Farmers require balance in terms of environmental practice and food production
The latest climate summit presented both challenges and opportunities for Ireland, with IFA President Tim Cullinan stating that a balance is required to reach environmental targets within the Agri sectors role in terms of food production.
Presenting at the Irish Climate Summit last week, Mr Cullinan explained how farmers were committed to playing a role in emissions reductions but policymakers need to recognise the challenge. The Irish Climate Summit explored the existing goals, challenges and opportunities for Ireland’s response to the climate crisis.
The summit assessed how climate action legislation and relevant policy will have a direct and cross-sectoral impact ranging from agriculture, energy and transport to manufacturing and technology. The themes include in the summit were:
- Climate objectives for Ireland
- Focused climate governances and youth climate activism in Ireland
- The first Europe Climate Law for the EC
- A stronger role for the Climate Change Advisory Council Work of the Oireachtas Climate Action Committee Promoting environmental awareness
- Investment in net-zero climate solutions
- Just transition and climate justice Climate leader’s debate.
- The role of government in terms of responding to climate change and transitioning to a low carbon future after the pandemic.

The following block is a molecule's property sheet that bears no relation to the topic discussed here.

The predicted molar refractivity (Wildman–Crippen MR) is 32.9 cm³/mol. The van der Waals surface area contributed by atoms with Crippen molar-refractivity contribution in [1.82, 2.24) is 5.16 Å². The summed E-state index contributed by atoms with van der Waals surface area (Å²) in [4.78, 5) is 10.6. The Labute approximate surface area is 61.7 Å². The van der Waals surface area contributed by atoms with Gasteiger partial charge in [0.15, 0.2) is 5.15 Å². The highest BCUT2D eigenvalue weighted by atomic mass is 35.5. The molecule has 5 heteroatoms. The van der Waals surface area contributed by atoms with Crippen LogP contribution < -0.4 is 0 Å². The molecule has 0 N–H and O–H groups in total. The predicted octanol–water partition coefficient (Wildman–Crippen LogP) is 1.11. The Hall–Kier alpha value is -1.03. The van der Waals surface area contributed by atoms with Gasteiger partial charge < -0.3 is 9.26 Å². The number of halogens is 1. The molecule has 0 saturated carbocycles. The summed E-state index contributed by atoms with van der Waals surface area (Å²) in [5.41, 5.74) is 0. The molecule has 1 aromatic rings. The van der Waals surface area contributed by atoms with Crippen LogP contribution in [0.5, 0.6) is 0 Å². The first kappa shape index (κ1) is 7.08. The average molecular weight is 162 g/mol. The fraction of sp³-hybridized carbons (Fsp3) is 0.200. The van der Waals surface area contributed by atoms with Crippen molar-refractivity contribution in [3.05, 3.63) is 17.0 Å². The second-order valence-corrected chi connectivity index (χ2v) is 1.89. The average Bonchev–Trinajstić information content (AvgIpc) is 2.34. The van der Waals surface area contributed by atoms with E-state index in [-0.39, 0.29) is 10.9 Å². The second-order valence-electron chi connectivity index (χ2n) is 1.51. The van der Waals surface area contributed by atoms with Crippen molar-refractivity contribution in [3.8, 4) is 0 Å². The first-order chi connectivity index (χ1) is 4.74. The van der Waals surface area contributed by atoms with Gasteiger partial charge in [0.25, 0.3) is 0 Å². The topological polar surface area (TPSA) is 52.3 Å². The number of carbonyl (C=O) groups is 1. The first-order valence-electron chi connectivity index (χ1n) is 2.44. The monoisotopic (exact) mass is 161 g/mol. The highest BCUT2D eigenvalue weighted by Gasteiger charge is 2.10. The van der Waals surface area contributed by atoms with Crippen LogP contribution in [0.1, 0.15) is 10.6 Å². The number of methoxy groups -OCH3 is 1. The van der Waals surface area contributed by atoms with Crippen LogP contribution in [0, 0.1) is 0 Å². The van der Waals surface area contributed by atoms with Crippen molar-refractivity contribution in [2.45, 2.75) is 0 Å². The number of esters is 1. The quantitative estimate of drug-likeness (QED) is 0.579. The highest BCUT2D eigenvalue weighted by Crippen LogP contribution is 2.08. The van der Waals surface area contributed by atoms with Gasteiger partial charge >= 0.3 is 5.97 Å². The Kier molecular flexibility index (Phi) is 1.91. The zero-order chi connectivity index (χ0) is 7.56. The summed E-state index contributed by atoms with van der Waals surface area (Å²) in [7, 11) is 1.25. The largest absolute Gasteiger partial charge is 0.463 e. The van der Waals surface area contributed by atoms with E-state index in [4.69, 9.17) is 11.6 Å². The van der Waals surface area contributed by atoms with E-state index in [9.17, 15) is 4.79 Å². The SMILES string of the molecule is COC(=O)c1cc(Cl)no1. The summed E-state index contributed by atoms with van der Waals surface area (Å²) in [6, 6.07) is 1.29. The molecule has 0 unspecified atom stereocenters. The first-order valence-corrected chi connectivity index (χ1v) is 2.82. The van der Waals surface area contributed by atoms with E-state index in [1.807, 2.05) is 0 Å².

- International climate politics
Mr Cullinan stated that while farmers and rural Ireland are supportive of climate action, reaching environmental targets needs to be balanced with the industry’s competitive position in generating high-quality, nutritious food at affordable costs.
Cullinan explained that investment must continue to support farmers and enable them to remain competitive and sustainable as they work through this transition period. Cullinan highlighted that often words can be used to scare and skewer information, but in reality, compared to other industries such as transport, the emissions from agriculture remain at a similar level to 1995.
He stressed that further innovation and development in the industry could greatly benefit the resulting climate dividends over the next few years. To date, farmers have invested more than 80 million euros in low emission slurry spreading and sales of protected urea doubled during 2020.
The use of energy in agriculture in Ireland currently stands at 56% of the average in Europe. Cullinan points to the efficiency of the grass-based production systems in terms of its carbon production.
There is not a case to drive food production elsewhere, generating carbon leakage as the demand for global food increases.